It is safe to assume that college students understand the consequences of getting caught plagiarizing. Whether the work came from their best friend or from an esteemed scholar online, unearthed plagiarism demonstrates a violation of the Honor Code and implies a university judicial trial that can ultimately result in punishment as severe as expulsion. But what happens when plagiarism is removed from the context of an educational institution and is placed into the cutthroat jungle of the fast-fashion retail industry?
Fast-fashion retailing giants, such as Zara and Forever 21, have been consistently pushed into the limelight for plagiarizing their collections from indie fashion designers. Within the past six months, Zara has been accused by more than 40 artists—ranging from small-time LA artist Tuesday Bassen, to CFDA Vogue Fashion Fund Winner Aurora James—of stealing designs for their seasonal collections. These artists along with many other indie designers, called for the boycott of the global retailer in order to invoke repercussions for Zara’s blatant plagiarism. However, despite the countless lawsuits and clear inauthenticity in the company’s periodic collections, the retailer still enjoys paramount success in the form of a latest $15.9 billion revenue and an average monthly online viewership of 96 million consumers. The media relishes in the drama but finds new smoke and moves along. The independent artist starves from legal fees while the mainstream corporation revels in money trees.
This flagrant disregard for the feelings and credibility of the original art creators reflects the sufferings that these emerging creatives endure in the sphere of the monopolies of fast-fashion corporations. It is already difficult enough for designers to successfully make their mark in an ever-changing industry like fashion, as seen on television shows like Project Runway. Independent fashion designers pour their blood, sweat, and tears into original collections and pieces in hopes of catching the eye of someone who can make their dreams of “making it” come true. So, watching helplessly as a corporation relishes in the glory of fashion pieces they created, and being apathetically brushed aside because of one’s “lack of status” within the fashion industry reign as the most damning of experiences.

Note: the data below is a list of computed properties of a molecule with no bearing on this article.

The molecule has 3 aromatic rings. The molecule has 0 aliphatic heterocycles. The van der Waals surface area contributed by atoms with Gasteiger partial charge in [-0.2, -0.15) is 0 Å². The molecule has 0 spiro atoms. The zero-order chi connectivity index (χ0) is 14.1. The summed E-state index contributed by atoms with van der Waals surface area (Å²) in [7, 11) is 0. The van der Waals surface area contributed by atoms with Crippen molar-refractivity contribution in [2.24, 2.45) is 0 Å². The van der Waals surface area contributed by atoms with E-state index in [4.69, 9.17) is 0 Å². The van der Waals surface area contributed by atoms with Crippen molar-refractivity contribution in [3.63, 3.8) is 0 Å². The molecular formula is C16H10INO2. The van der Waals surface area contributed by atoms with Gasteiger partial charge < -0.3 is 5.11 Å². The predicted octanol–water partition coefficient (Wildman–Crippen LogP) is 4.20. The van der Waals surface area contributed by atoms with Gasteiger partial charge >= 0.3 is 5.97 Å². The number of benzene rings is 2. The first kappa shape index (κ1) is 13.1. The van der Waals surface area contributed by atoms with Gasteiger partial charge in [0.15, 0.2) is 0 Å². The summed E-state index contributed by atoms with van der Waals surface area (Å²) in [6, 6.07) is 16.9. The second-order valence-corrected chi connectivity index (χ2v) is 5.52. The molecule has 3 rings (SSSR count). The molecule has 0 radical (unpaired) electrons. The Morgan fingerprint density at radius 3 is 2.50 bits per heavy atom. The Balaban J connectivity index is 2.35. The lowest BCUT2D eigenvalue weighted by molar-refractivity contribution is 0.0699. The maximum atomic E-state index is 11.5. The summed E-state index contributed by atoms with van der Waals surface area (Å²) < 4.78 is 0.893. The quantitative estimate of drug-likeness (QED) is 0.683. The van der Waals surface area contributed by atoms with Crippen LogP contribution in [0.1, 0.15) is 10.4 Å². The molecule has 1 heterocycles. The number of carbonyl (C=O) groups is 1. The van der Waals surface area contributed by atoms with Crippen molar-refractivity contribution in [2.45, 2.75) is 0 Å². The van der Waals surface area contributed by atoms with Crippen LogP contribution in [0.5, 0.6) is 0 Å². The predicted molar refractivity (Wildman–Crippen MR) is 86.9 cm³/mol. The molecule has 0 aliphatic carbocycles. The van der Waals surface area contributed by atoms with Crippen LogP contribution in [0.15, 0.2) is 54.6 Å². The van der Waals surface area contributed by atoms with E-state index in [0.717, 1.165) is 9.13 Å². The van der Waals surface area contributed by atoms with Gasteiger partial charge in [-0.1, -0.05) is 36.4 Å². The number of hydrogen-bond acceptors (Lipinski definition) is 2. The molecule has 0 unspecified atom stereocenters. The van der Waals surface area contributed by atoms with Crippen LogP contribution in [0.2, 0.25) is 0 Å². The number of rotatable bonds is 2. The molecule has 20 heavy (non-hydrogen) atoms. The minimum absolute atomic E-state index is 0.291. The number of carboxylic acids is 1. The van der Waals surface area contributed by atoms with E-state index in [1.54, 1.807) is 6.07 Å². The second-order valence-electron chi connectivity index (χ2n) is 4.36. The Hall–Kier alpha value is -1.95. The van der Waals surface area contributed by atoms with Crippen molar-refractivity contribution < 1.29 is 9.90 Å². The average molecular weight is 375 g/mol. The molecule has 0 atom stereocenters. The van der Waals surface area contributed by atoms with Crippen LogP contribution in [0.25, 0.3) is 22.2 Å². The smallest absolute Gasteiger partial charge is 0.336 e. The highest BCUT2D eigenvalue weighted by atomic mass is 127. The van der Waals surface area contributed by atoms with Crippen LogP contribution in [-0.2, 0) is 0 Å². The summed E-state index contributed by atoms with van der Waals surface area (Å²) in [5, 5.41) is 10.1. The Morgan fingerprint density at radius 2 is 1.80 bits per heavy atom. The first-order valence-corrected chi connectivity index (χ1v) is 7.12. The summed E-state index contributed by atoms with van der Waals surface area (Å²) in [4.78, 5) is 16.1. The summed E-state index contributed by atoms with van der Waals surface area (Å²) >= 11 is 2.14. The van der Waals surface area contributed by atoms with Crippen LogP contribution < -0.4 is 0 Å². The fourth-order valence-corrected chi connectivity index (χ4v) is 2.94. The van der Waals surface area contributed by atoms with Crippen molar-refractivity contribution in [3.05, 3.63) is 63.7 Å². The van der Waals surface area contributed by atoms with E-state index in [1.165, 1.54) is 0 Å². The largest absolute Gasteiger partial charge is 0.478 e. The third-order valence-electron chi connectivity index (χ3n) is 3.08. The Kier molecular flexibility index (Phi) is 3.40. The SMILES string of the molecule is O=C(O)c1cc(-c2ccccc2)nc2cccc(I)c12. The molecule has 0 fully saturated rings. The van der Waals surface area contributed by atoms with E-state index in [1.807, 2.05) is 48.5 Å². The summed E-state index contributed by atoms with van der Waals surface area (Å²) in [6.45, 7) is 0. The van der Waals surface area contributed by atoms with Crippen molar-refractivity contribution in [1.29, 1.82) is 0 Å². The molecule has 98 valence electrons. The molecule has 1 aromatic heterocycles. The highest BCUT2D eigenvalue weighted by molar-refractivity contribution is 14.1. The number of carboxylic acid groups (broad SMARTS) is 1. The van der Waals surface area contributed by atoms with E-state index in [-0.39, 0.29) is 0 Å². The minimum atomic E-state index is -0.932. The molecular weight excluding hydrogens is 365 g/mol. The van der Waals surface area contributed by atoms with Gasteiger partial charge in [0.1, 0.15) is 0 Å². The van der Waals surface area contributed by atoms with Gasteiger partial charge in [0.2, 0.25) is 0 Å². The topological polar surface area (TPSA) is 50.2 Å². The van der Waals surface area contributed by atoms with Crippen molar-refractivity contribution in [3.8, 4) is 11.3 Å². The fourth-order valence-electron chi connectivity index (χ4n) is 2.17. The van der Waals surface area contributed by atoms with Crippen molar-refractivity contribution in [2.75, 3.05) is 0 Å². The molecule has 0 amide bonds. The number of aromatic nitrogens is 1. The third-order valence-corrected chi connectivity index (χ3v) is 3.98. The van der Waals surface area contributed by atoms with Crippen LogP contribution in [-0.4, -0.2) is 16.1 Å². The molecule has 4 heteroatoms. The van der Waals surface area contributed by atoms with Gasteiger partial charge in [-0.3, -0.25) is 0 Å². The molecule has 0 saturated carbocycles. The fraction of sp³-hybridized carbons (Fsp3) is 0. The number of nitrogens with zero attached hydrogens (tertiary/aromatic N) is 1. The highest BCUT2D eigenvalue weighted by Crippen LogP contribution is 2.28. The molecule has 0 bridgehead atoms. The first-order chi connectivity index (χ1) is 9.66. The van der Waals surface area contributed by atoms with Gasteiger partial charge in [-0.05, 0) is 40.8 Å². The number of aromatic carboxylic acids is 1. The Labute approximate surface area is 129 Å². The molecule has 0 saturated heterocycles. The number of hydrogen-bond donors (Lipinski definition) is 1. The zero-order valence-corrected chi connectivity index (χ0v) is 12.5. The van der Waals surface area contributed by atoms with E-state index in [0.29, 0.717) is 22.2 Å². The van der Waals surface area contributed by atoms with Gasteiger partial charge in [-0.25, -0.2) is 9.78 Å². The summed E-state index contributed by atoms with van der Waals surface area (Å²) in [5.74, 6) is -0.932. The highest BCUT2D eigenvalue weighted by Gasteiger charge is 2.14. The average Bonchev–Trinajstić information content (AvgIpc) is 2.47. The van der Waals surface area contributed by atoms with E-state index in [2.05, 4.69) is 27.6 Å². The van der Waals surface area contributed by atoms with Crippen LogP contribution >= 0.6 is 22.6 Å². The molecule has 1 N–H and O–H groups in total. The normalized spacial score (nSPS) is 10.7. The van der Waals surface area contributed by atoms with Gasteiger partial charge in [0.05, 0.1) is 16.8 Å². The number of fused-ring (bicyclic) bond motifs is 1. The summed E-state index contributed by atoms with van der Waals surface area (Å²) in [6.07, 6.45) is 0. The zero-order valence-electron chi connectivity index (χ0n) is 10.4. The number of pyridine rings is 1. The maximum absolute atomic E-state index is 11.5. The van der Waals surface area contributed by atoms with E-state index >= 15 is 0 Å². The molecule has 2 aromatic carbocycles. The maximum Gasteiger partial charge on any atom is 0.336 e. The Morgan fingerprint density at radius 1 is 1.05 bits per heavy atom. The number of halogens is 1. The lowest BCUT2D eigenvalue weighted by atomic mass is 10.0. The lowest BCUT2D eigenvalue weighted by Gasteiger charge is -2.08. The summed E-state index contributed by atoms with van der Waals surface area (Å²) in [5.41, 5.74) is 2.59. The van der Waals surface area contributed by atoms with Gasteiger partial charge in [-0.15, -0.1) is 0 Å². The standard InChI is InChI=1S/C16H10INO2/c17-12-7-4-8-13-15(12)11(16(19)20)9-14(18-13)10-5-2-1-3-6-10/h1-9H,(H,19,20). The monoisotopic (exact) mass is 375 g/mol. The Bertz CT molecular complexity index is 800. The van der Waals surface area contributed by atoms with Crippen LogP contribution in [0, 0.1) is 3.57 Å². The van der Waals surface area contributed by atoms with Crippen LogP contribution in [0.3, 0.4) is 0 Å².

Social media constitutes a powerful ally in the independent designers’ fight—not only to seek recognition for the pieces the designers create, but also to spread awareness concerning this emergence and staying power of plagiarism amongst the fast-fashion elite. Tuesday Bassen, one of Zara’s most vocal victims, shared her unfortunate experience with the corporation through her popular Instagram page and informed her followers of ways they can help in the cause. She and her indie designer friends collaborate by continuing to take legal action and sharing their stories on Instagram and Tumblr.
Before entering the real world, students are taught being successful in this world is to be “you and your original self.” Achieving authenticity leaves no room for plagiarism. Although plagiarism in the fashion industry stands as nothing new, the inattention towards originality speaks volumes for an industry always looking into the future.